Rocky Mount, Va.: I was in
Richmond on furlough during the bread riot. I was on
Main street, near Richardson & Co.’s carpet store, between Fourteenth and Fifteenth
streets, when the cannon was brought out and stationed near the St. Charles
Hotel, pointing up
Main street. Orders were given for the mob to disperse. As soon as the order was given I
Richardson’s store, and in five minutes the crowd had dispersed in every direction. This
I think ended the riot, at least I never heard of any demonstration afterwards.
SPEAKS AT ANOTHER PLACE.
Mr. W. W. Davies, who was the messenger in the office of
President Davis; Did President Davis address this mob more than once? I think
not, and if not the locality was at the northwest corner of the custom-house, in
which at that time the offices of the Executive Department (State and Treasury
departments) were, I then being messenger in attendance upon President Davis.
President Davis mounted a barrel of rice, which was rolled out of the old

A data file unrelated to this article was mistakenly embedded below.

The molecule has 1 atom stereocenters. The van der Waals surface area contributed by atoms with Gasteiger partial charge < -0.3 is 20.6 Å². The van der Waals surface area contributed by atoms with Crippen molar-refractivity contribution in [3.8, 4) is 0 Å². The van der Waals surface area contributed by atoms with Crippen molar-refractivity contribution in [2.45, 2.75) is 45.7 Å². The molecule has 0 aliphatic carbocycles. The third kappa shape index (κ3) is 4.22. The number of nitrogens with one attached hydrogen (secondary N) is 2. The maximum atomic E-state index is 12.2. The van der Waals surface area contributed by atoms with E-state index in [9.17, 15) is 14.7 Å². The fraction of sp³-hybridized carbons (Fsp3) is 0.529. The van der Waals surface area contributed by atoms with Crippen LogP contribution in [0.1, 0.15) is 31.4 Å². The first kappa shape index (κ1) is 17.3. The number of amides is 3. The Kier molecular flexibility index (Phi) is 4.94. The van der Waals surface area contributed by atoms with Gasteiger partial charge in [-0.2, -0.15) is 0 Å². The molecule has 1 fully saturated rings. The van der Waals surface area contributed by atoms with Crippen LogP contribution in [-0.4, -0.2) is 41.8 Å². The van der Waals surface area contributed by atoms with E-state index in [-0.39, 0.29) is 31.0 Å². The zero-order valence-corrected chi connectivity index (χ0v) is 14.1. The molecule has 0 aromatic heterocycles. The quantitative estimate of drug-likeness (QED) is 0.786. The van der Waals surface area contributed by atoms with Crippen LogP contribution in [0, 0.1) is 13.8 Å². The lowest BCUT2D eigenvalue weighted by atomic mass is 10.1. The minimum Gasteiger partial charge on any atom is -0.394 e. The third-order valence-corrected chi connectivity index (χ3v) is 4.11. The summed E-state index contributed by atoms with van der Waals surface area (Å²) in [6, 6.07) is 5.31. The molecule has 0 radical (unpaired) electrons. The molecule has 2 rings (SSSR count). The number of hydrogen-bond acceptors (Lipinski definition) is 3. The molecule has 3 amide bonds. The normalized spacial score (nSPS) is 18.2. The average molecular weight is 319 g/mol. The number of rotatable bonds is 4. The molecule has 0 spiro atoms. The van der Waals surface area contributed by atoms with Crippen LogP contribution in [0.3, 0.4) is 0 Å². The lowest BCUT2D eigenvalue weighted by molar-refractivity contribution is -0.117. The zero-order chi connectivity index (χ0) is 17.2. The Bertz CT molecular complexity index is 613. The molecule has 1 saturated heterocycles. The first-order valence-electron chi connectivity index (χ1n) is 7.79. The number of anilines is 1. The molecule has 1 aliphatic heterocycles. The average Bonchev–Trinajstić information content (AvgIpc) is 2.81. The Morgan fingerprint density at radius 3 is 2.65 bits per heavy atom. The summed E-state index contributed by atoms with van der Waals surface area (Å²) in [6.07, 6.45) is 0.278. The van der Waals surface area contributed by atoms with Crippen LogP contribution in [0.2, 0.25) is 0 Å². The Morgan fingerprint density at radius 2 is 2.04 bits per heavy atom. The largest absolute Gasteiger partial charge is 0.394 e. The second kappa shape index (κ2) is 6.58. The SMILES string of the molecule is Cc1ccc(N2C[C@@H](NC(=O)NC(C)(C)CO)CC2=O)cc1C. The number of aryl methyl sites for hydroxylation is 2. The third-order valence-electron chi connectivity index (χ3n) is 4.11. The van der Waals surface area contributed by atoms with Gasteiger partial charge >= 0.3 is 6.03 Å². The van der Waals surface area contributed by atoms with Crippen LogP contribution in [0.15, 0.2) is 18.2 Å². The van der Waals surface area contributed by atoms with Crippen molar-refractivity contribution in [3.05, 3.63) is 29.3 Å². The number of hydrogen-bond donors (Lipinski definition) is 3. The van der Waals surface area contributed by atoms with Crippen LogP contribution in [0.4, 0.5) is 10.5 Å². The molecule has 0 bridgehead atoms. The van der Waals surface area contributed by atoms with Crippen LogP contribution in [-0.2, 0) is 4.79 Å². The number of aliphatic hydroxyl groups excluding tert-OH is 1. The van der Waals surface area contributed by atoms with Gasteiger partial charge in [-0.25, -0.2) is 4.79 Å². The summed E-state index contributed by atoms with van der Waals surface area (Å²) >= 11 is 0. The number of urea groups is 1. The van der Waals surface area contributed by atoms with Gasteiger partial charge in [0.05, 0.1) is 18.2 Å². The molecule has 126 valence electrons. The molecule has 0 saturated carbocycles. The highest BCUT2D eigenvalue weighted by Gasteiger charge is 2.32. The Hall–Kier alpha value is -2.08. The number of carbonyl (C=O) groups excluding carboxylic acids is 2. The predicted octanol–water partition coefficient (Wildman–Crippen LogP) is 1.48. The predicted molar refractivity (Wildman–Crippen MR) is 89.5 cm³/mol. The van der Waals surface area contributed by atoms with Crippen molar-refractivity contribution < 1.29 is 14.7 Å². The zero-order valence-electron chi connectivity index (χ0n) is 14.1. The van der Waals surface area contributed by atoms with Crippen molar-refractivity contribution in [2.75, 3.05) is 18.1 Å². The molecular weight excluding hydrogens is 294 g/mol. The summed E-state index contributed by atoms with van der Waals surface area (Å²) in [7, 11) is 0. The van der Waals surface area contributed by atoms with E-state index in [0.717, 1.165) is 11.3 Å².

Madison House, near the corner of Tenth and Bank streets and adjoining the
custom-house, from the northwest corner of which he addressed the mob. After the
address the rice was distributed to them. This I saw from the top of the portico
on a line with our department (the Executive). After the address was ended the
President came to the department and his office in quite an excited frame of
mind, and on the following morning I had quite a long talk with him upon the
general impression caused by this riot and his action in the matter.
FROM THE NEWSPAPER
Major G. A. Baskerville: In my war scrapbook there is a
somewhat detailed account of the so-called “bread riot” of April 2, 1863
. The scraps were taken from the Examiner of
April 3, 1863, and subsequent dates during the trials before the Mayor’s Court.
During the reading of the riot act by Mayor Mayo the Public
Guard, Lieutenant Gay commanding, arrived on the ground, halting about midway
the square between Fourteenth and Fifteenth streets, and were stationed ready
for action on either side of the street. Soon after the reading of the act and